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“Our diet is very heavy on meat and therefore requires a lot of fertile land for livestock farming and feed production,” the researcher notes. These emissions could be reduced by up to 70 per cent through a reduced consumption of beef and dairy products.

Traditional analyses typically attribute only a small share of overall emissions to diet and thus also underestimate the potential of changed eating habits for climate protection. “Our approach makes it possible to determine both, the climate efficiency of the production and that of the consumption of agricultural goods,” Beringer says. For effective climate protection requires changes on both sides, i.e. reduced consumption of products that are connected to high greenhouse gas emissions along with more efficient use of arable land and pasture.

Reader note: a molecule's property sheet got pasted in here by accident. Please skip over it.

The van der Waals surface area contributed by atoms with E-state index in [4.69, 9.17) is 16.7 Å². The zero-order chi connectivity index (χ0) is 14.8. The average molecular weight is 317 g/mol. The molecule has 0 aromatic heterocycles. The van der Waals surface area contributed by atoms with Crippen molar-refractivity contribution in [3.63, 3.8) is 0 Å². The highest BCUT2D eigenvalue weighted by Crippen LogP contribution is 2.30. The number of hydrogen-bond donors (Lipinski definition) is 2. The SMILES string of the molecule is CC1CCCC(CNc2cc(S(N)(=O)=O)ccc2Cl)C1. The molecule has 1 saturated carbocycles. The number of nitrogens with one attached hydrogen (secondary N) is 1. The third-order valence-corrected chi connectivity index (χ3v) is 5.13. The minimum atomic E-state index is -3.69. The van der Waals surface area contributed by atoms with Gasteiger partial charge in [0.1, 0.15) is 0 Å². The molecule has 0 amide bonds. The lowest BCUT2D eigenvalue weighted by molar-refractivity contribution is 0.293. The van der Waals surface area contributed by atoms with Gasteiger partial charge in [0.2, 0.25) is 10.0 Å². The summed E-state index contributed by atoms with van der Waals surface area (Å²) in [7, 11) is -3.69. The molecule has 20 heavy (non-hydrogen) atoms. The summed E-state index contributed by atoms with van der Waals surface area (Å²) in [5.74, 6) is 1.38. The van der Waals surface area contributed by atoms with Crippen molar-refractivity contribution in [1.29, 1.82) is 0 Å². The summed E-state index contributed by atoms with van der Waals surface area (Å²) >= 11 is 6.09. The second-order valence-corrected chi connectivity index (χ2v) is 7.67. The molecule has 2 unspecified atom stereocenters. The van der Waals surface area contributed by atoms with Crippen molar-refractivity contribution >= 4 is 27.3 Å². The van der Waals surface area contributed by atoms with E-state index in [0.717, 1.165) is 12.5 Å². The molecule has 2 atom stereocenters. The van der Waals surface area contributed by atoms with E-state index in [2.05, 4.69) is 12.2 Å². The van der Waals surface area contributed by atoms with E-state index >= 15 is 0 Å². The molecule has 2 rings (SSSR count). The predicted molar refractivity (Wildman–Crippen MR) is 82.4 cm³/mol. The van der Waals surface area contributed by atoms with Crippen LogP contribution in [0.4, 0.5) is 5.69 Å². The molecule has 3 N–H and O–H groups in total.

Timothy D. Searchinger, Stefan Wirsenius, Tim Beringer, Patrice Dumas: “Assessing efficiency of changes in land use for mitigating climate change” (Nature; volume 564, pages 249-253; 2018


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